If on entry
${\mathbf{IFAIL}}={\mathbf{0}}$ or
${{\mathbf{1}}}$, explanatory error messages are output on the current error message unit (as defined by
X04AAF).
Errors or warnings detected by the routine:
 ${\mathbf{IFAIL}}=1$
On entry,  ${\mathbf{NT}}<2$, 
or  ${\mathbf{LDC}}<{\mathbf{NT}}$, 
or  ${\mathbf{RDF}}<1.0$, 
or  ${\mathbf{CLEVEL}}\le 0.0$, 
or  ${\mathbf{CLEVEL}}\ge 1.0$, 
or  ${\mathbf{TYP}}\ne \text{'T'}$, $\text{'B'}$, $\text{'D'}$, $\text{'L'}$ or $\text{'S'}$. 
 ${\mathbf{IFAIL}}=2$
On entry,  ${\mathbf{C}}\left(i,j\right)\le 0.0$ for some $i,j$, $i=2,3,\dots ,t$ and $j=1,2,\dots ,i1$. 
 ${\mathbf{IFAIL}}=3$
There has been a failure in the computation of the studentized range statistic. This is an unlikely error. Try using a small value of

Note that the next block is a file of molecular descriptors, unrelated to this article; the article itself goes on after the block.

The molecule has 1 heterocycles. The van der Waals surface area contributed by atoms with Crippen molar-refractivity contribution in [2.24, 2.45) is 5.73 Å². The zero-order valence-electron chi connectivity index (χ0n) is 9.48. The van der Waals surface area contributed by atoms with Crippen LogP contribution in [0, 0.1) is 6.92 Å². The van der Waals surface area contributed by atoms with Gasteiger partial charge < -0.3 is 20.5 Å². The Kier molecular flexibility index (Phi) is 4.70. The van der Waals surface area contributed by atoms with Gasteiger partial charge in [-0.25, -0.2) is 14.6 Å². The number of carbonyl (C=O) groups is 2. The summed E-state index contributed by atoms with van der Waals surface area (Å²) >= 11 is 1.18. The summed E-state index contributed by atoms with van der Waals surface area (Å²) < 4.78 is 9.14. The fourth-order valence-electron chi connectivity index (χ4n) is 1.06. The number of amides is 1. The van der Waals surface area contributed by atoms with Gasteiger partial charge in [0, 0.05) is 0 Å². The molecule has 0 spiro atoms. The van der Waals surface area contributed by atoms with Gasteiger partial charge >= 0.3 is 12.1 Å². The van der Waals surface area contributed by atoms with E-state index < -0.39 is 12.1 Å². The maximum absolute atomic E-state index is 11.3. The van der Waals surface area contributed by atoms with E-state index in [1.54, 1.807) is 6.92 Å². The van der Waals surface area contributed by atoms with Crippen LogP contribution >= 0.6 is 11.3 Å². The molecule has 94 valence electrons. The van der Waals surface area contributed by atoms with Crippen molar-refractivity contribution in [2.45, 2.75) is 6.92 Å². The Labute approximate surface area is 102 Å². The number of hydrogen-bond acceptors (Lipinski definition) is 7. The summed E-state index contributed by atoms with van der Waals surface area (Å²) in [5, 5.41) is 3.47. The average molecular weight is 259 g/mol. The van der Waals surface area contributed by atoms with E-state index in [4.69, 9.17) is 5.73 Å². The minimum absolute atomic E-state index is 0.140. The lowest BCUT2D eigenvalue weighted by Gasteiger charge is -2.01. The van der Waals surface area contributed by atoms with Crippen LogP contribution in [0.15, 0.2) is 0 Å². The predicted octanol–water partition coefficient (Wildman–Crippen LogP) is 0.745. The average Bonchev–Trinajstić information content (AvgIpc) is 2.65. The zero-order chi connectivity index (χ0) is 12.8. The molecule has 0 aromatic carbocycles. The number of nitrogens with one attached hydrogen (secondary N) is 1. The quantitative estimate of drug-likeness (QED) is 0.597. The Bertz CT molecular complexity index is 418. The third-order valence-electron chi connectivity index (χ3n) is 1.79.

CLEVEL.
7 Accuracy
For the accuracy of the percentage point statistics see
G01FBF and
G01FMF.
If the treatments have a structure then the use of linear contrasts as computed by
G04DAF may be more appropriate.
An alternative approach to one used in G04DBF is the sequential testing of the Student–Newman–Keuls procedure. This, in effect, uses the Tukey–Kramer method but first ordering the treatment means and examining only subsets of the treatment means in which the largest and smallest are significantly different. At each stage the third parameter of the Studentized range statistic is the number of means in the subset rather than the total number of means.
9 Example
In the example taken from
Winer (1970) a completely randomized design with unequal treatment replication is analysed using
G04BBF and then confidence intervals are computed by G04DBF using the Tukey–Kramer method.
9.1 Program Text
Program Text (g04dbfe.f90)
9.2 Program Data
Program Data (g04dbfe.d)
9.3 Program Results
Program Results (g04dbfe.r)